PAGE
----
* Small caps versus large caps. When the small cap index outperforms the large cap index, it can be reflective of a growing stock market due to the increased investment into small business.
Looking at historical data going back to 2003, when the weekly reading on the Russell 2000 Index / Russell 1000 Index relative strengthline chart is sustained above its 40-week SMA for three trading weeks, subsequent long term price levels on the S&P 500 index tended to rise. Since 2003, this type of moving average crossover happened only 13 times. Six months later, the S&P 500 was higher 8 of 13 times (61%), with average total returns of 2.5%. Going out nine months, returns were positive 11 of 13 times (85%), with average total returns of 5.5%. Looking out one year, returns were positive 10 of 13 times (77%), with average total returns of 9.1%.
The combination of the three aforementioned technical indicators increases the likelihood that stocks will move higher over the next six to 12 months. Taking an overall average of the indicators, six months later, the S&P 500 was higher 69% of the time, with an average total return of 4.9%. Going out nine months, returns were positive 90% of the time, with average and median returns of 8.4%. Looking out one year, the returns were positive 81% of the time, with average and median total returns of 8.9% [Figure 2].
We also find value in assessing investor sentiment. History has shown that the crowd can be right during trends, but tends to be wrong at extremes. Sentiment can be used as a contrarian indicator, because if everyone who might become bearish has already sold, only buyers are left. This, of course, applies to the reverse as well.
Sentiment polls are one way to gauge investor sentiment, and so far this year we’ve seen an unusually high level of fear. For instance, the American Association of Individual Investors (AAII) Sentiment Poll has seen the percentage of bulls below 30% for eight consecutive weeks. That is the second longest such streak in 22 years. Additionally, going back to 1987 when the weekly poll started, the average number of bulls has been 38.5%. Incredibly, the bulls have come in below this number for a record 49 straight weeks, trouncing the previous record of 33 straight weeks. FUND FLOWS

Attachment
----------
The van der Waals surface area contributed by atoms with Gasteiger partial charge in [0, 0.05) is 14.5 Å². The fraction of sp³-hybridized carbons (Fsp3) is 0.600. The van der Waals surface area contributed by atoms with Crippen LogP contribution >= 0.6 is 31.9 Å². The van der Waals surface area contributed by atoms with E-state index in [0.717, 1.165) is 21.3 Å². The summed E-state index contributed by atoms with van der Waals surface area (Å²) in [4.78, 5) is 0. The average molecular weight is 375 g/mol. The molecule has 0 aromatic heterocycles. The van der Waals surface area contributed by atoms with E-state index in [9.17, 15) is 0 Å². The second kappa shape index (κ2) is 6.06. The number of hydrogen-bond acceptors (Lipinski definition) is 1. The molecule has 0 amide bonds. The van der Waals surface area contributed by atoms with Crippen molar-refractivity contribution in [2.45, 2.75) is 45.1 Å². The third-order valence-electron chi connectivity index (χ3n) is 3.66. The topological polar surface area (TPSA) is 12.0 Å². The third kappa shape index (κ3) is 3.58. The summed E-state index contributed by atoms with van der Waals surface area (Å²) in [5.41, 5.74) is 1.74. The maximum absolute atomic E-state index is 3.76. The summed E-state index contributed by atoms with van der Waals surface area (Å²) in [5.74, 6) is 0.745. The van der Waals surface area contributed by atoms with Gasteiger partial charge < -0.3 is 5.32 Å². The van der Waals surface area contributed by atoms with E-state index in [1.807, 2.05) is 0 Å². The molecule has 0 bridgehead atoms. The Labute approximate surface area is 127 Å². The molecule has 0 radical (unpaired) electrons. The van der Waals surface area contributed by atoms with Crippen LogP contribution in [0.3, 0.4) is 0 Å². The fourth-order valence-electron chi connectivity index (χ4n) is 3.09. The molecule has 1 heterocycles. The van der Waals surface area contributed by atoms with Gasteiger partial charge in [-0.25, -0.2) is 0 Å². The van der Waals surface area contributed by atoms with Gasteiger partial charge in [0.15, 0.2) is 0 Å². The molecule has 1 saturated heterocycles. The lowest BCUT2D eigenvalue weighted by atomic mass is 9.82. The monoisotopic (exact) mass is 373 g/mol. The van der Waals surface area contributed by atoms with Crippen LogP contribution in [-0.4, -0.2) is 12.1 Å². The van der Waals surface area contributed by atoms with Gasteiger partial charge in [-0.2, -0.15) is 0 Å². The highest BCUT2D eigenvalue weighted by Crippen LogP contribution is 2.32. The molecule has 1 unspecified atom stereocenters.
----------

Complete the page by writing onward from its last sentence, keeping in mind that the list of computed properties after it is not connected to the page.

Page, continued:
What are investors doing with their money? A sentiment poll is one thing, but we can also gauge sentiment by watching where the assets are moving. The data show that investors are very skeptical of equities here, evident by the record 32 straight weeks of outflows from domestic equity mutual funds according to the Investment Company Institute. The previous record was 25 straight weeks ending in late 2010, when many investors were still looking for a double-dip recession. Where is all this money going? Much of it is moving into bonds, as 31 of the previous 32 weeks have seen inflows into bond mutual funds.
What about adding exchange-traded funds (ETFs) to the picture? It is no secret that many of the outflows from equity mutual funds have moved into equity ETFs. As shown in Figure 3, so far this year the combined outflows from domestic mutual funds and ETFs are $89.1 billion, with only March and July showing small inflows. Now compare that to the combined bond inflows into mutual funds and ETFs of $199.9 billion, with every month positive so far in 2016. Equities aren’t the crowded trade; in fact, it could be bonds.
As we laid out in our Midyear Outlook 2016, we expected market volatility to pick up in the second half of the year but for stocks to still finish with mid-single-digit gains.* Although there are many well-known concerns that could lead to equity weakness, generally positive technical indicators and an overriding sense of worry among investors can be a powerful combination. We would expect any near-term market declines to potentially be shallow and short lived, and would likely view them as potential buying opportunities. Should the myriad of investors’ worries not unfold and the economy pick up some steam, the strong technical backdrop could potentially indicate more stock market gains lie ahead. *As noted in our Midyear Outlook 2016 publication, we believe the conditions are in place for a solid earnings rebound during the second half of 2016, due to the easing drags from the U.S. dollar and oil, coupled with minimal wage pressures. A slight increase in price-to-earnings ratios (PE) above 16.6 is possible as market participants gain greater clarity on the U.S. election and the U.K.’s relationship with Europe, and begin to price in earnings growth in 2017.